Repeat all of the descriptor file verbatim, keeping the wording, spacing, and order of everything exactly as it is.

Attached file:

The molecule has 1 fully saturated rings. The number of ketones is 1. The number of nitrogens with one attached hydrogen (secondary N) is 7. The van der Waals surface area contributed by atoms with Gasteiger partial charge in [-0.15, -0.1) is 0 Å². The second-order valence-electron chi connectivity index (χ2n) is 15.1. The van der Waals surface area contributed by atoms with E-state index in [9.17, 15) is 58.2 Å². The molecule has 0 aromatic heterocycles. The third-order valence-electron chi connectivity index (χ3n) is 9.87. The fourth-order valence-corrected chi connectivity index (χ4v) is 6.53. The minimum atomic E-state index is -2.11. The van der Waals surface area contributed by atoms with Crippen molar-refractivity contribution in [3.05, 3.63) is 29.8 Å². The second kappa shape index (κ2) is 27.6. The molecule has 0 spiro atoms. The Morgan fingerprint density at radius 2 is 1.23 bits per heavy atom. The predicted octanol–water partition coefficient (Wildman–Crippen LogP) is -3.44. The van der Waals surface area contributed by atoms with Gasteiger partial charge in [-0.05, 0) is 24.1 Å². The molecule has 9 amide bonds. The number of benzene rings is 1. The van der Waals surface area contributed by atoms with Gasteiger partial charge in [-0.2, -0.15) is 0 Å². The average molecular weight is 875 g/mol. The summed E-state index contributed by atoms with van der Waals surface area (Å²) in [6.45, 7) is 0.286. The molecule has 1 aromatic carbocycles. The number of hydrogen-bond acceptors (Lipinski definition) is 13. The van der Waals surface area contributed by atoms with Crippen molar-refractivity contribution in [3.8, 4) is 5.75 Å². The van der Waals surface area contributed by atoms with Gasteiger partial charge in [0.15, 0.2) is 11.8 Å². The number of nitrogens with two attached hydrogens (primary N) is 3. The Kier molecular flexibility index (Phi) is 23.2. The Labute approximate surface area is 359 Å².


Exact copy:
The molecule has 1 fully saturated rings. The number of ketones is 1. The number of nitrogens with one attached hydrogen (secondary N) is 7. The van der Waals surface area contributed by atoms with Gasteiger partial charge in [-0.15, -0.1) is 0 Å². The second-order valence-electron chi connectivity index (χ2n) is 15.1. The van der Waals surface area contributed by atoms with E-state index in [9.17, 15) is 58.2 Å². The molecule has 0 aromatic heterocycles. The third-order valence-electron chi connectivity index (χ3n) is 9.87. The fourth-order valence-corrected chi connectivity index (χ4v) is 6.53. The minimum atomic E-state index is -2.11. The van der Waals surface area contributed by atoms with Crippen molar-refractivity contribution in [3.05, 3.63) is 29.8 Å². The second kappa shape index (κ2) is 27.6. The molecule has 0 spiro atoms. The Morgan fingerprint density at radius 2 is 1.23 bits per heavy atom. The predicted octanol–water partition coefficient (Wildman–Crippen LogP) is -3.44. The van der Waals surface area contributed by atoms with Gasteiger partial charge in [-0.05, 0) is 24.1 Å². The molecule has 9 amide bonds. The number of benzene rings is 1. The van der Waals surface area contributed by atoms with Gasteiger partial charge in [-0.2, -0.15) is 0 Å². The average molecular weight is 875 g/mol. The summed E-state index contributed by atoms with van der Waals surface area (Å²) in [6.45, 7) is 0.286. The molecule has 1 aromatic carbocycles. The number of hydrogen-bond acceptors (Lipinski definition) is 13. The van der Waals surface area contributed by atoms with Crippen molar-refractivity contribution in [3.8, 4) is 5.75 Å². The van der Waals surface area contributed by atoms with Gasteiger partial charge in [0.15, 0.2) is 11.8 Å². The number of nitrogens with two attached hydrogens (primary N) is 3. The Kier molecular flexibility index (Phi) is 23.2. The Labute approximate surface area is 359 Å².